Happy Bottom Riding Club

Pancho Barnes, Happy Bottom Riding Club.  Photo Curtesy of the U.S. Air Force
Pancho Barnes, Happy Bottom Riding Club. Photo Curtesy of the U.S. Air Force

The Happy Bottom Riding Club was a legendary dude ranch and restaurant located in the Mojave Desert in California. The club was opened by aviator and screenwriter Pancho Barnes in the 1930s and quickly became a popular hangout for Hollywood celebrities, pilots, and other socialites.

The History of the Happy Bottom Riding Club

Pancho Barnes, born Florence Lowe Barnes in 1901, was a pioneering aviatrix who set numerous speed and altitude records in the early days of aviation. She was also a talented screenwriter who worked on several Hollywood films, including “Hell’s Angels,” directed by Howard Hughes.

In the 1930s, Barnes purchased a ranch in the Mohave and converted it into a private airfield. She named it the Happy Bottom Riding Club, after the nickname she earned as a pilot for her daring landings in dry lakebeds. The airfield quickly became a popular destination for pilots and aviation enthusiasts, who would fly in for weekend parties and barnstorming exhibitions.

Barnes also built a large clubhouse on the property, which she turned into a nightclub. The club was decorated with aviation memorabilia and had a western-themed bar and dance floor. Barnes hosted lavish parties at the club, inviting Hollywood celebrities, politicians, and other high-profile guests.

The Happy Bottom Riding Club was famous for its rowdy, freewheeling atmosphere. Barnes was known for her colorful personality and love of partying, and she encouraged her guests to let loose and have fun. The club was also known for its raunchy sense of humor and off-color jokes.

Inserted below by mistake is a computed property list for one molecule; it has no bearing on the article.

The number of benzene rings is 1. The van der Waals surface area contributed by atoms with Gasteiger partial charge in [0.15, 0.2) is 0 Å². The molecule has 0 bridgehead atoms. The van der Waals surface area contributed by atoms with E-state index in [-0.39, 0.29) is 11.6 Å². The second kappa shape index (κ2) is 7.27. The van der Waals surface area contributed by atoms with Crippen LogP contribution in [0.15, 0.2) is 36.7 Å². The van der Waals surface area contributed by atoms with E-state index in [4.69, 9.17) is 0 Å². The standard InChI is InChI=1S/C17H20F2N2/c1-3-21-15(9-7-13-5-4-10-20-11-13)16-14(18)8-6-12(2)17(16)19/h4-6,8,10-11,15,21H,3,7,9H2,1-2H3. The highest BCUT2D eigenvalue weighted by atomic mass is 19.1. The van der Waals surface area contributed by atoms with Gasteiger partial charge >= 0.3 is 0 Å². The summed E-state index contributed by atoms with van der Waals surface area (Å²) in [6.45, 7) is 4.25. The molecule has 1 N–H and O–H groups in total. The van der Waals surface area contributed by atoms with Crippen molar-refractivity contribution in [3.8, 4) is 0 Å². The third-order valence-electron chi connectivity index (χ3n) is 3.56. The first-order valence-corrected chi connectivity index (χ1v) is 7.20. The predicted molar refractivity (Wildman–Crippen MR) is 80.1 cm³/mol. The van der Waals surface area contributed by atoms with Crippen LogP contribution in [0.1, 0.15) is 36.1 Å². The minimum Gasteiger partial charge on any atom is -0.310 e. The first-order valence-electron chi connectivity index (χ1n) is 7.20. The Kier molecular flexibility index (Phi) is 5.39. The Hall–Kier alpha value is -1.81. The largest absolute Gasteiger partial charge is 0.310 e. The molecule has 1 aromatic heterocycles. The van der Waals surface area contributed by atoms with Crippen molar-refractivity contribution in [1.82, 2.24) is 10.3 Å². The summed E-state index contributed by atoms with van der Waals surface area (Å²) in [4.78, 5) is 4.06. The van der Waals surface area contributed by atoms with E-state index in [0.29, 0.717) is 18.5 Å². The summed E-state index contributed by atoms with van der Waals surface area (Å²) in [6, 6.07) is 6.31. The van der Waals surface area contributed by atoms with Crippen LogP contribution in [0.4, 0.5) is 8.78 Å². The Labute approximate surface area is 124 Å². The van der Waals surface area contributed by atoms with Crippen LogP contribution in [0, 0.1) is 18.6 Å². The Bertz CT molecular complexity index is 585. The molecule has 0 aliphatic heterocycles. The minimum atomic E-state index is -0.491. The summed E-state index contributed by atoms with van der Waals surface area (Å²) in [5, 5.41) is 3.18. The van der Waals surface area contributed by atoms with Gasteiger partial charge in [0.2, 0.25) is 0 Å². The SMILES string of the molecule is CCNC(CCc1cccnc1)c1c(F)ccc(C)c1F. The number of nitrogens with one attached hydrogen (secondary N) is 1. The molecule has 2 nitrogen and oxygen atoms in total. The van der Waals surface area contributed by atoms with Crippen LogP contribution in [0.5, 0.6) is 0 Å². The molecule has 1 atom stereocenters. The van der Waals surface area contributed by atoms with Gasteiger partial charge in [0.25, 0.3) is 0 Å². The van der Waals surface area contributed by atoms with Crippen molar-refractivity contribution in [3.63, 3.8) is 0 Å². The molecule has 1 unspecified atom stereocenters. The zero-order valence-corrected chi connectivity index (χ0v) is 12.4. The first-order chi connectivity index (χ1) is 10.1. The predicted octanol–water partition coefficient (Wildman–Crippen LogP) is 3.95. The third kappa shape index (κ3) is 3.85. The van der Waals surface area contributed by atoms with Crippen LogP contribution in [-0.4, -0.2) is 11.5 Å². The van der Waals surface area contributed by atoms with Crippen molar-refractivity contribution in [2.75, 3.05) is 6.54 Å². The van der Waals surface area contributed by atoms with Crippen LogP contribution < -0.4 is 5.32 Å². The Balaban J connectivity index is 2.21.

Despite its reputation as a wild party spot, the Happy Bottom Riding Club was also a place of innovation and progress. Barnes used the club as a base for her aviation business, which included flight instruction, aircraft maintenance, and aerial photography. She also provided a space for women pilots to gather and share their experiences in a male-dominated industry.

Decline of the Happy Bottom Riding Club

In the 1950s, the government took over her airfield and turned it into a military base. Barnes was forced to sell her property and move her business elsewhere. The club was a favorite haunt of many test pilots and future astronauts, perhaps the most famous was Chuck Yaeger who became the first man to break the sound barrier.

The Happy Bottom Riding Club continued to operate under new ownership for a few more years, but it was never the same without Barnes’ larger-than-life personality at the helm. The club eventually closed its doors in the 1950s and the building was demolished.

Despite its relatively short lifespan, the Happy Bottom Riding Club remains a legendary spot in aviation and Hollywood history. The ranch is destroyed by fire on November 13, 1953. Today, the ranch is located on land controlled by Edwards Air Force base.

Legacy of the Happy Bottom Riding Club

Today, the Happy Bottom Riding Club lives on in popular culture as a symbol of a bygone era of glamour, adventure, and fun. It has been referenced in movies, TV shows, and music, and continues to inspire people around the world to pursue their dreams and live life with gusto.

In 1988, a group of aviation enthusiasts founded the Pancho Barnes Trust Estate, which works to preserve Barnes’ legacy and promote aviation education. The organization has hosted several events and fundraisers over the years, including a biennial fly-in at the Mojave Air and Space Port.

In 2009, a feature film about Barnes’ life and career, titled “The Legend of Pancho Barnes and the Happy Bottom Riding Club,” was released. The film, directed by Amanda Pope, received critical acclaim and helped introduce Barnes’ story to a new generation.


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